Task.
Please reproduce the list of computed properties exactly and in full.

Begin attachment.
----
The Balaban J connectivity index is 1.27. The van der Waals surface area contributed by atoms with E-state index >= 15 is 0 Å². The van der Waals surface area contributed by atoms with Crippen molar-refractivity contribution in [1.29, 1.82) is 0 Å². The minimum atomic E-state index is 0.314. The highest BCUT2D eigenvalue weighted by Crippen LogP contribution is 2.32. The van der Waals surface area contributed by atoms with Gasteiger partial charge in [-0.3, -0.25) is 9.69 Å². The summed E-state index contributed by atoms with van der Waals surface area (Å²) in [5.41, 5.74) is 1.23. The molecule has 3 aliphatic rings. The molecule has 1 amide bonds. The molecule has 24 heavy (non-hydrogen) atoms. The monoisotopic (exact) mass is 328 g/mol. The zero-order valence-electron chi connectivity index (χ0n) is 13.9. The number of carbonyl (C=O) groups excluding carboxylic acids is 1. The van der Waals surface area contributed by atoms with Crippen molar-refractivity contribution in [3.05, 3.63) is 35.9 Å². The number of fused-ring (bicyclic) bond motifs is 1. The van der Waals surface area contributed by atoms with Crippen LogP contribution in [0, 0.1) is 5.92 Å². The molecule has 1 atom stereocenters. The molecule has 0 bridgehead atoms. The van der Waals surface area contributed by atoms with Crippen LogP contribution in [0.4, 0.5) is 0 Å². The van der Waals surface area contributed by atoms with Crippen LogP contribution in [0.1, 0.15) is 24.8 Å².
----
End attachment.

The Balaban J connectivity index is 1.27. The van der Waals surface area contributed by atoms with E-state index >= 15 is 0 Å². The van der Waals surface area contributed by atoms with Crippen molar-refractivity contribution in [1.29, 1.82) is 0 Å². The minimum atomic E-state index is 0.314. The highest BCUT2D eigenvalue weighted by Crippen LogP contribution is 2.32. The van der Waals surface area contributed by atoms with Gasteiger partial charge in [-0.3, -0.25) is 9.69 Å². The summed E-state index contributed by atoms with van der Waals surface area (Å²) in [5.41, 5.74) is 1.23. The molecule has 3 aliphatic rings. The molecule has 1 amide bonds. The molecule has 24 heavy (non-hydrogen) atoms. The monoisotopic (exact) mass is 328 g/mol. The zero-order valence-electron chi connectivity index (χ0n) is 13.9. The number of carbonyl (C=O) groups excluding carboxylic acids is 1. The van der Waals surface area contributed by atoms with Crippen molar-refractivity contribution in [3.05, 3.63) is 35.9 Å². The number of fused-ring (bicyclic) bond motifs is 1. The van der Waals surface area contributed by atoms with Crippen LogP contribution in [0, 0.1) is 5.92 Å². The molecule has 1 atom stereocenters. The molecule has 0 bridgehead atoms. The van der Waals surface area contributed by atoms with Crippen LogP contribution in [0.4, 0.5) is 0 Å². The van der Waals surface area contributed by atoms with Crippen LogP contribution in [0.1, 0.15) is 24.8 Å².